​Eat to beat hayfever

Apr 20 2022

​Eat to beat hayfever

If spring and summer mean sneezing, streaming eyes and a scratchy throat, anti-histamines will most likely be your go-to remedy for hayfever. But did you know that what you eat can also make a difference? Certain foods can dampen down your allergic response and others can make your symptoms worse. Here we take a look at what to eat to beat hayfever (or at least dial down those sneezes), and what foods to avoid if you’re allergy prone.

Load up on vitamin C

By filling your diet with fresh fruit and vegetables, you can rely on a constant supply of vitamin C, which will support your nasal lining and reduce the amount of histamine in your blood. From brassicas to berries there are lots of delicious ways to boost your dietary intake of vitamin C. Strawberries, for example, are an excellent source of vitamin C and actually contain more vitamin C gram for gram than your average orange, although citrus fruits are of course high in vitamin C, as are acerola cherries, blackcurrants, kiwis, red peppers, Brussel sprouts, broccoli and kale. All of these foods contain good amounts of natural vitamin C, and many also contain beta-carotene which is excellent for the respiratory tract.

Reduce your dairy intake

Many people with hayfever and other allergies, can struggle with dairy, as dairy foods are mucous-forming which can make hayfever symptoms worse. Try to keep dairy products to a minimum or seek out dairy-free alternatives such as rice, oat or coconut milk .

Ditch the sweet stuff

Sugar can also be problematic. Refined sugar can trigger a blood sugar spike which in turn will activate histamine release. For a natural sugar fix, snack on fresh or dried fruit instead.

Eat anti-inflammatory foods

As allergies are linked to inflammation, an anti-inflammatory diet can help with allergy symptoms. Eat lots of oily fish or plant oils, nuts and seeds, and plenty of fresh vegetables and berries, including blueberries and blackberries; they are packed with nutrients and antioxidants that can help to reduce inflammation. Our spiky friend pineapple is worth singling out as it contains an anti-inflammatory enzyme called bromelain.

Replace refined foods with brown rice, millet, barley, quinoa or buckwheat. These foods can be eaten in their whole food form, or try the pastas, noodles, breads and crackers made from them in place of your usual choices.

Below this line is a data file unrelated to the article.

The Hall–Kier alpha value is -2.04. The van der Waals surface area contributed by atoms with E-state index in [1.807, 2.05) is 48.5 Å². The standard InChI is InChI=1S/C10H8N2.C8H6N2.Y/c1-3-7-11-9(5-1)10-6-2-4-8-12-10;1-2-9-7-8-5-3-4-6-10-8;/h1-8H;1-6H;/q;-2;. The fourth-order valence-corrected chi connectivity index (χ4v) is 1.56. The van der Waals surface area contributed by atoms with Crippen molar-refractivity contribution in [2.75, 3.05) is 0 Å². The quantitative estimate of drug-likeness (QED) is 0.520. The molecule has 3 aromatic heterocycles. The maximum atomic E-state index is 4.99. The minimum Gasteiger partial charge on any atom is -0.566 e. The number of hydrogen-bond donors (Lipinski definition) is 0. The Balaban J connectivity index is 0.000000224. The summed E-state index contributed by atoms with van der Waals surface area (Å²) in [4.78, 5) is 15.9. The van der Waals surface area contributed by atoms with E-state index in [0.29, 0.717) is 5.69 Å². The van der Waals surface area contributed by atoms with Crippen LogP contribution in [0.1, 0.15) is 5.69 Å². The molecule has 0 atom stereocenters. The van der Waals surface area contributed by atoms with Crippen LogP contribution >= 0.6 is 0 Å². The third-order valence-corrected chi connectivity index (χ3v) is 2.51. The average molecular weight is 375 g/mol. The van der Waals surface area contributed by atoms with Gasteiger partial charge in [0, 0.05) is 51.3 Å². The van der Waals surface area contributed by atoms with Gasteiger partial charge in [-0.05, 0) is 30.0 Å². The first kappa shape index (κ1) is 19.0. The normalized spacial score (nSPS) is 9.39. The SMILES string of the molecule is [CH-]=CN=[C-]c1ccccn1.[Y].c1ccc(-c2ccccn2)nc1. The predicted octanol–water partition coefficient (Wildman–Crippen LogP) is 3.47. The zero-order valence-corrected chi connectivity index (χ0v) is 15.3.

Eat more ginger

Eating more fresh ginger will act as a natural decongestant by calming the inflammation that leads to allergies. Ginger is used in all sorts of dishes from stir fries and curries, to marinades and jam. You can also drink it grated or sliced in ginger tea.

Swap out coffee

If your nasal passages are pouring, give anti-inflammatory green, white or nettle tea a try. Lots of caffeine can trigger histamine release which will make hayfever symptoms worse. Miss your coffee? Try a caffeine-free alternative like A.Vogel Bambu Coffee Substitute.

Be curious about quercetin

Quercetin, found naturally in apples (with the skin on), red onions, capers, and black tea, is recognised for its antihistamine activity. Quercetin supplements are also available. A typical dose for hayfever is between 200 and 400mg up to three times a day. Lamberts® Quercetin 500mg Tablets provide 500mg quercetin per tablet, significantly more than a whole kilo of apples!

Pre and probiotics

Keeping your gut healthy with a diet rich in pre and probiotics can also reduce your general level of inflammation and hence help to dial down your immune system’s 'over' response to allergens such as pollen.

And what about honey?

The jury’s still out! Many do advocate eating natural honey from your local area to dampen your immune response, others state this is not the correct type of pollen linked to what would result in allergies so the debate continues. It might be worth a try – honey certainly has plenty of health benefits – but remember not to give honey to children under one due to the risk of listeria.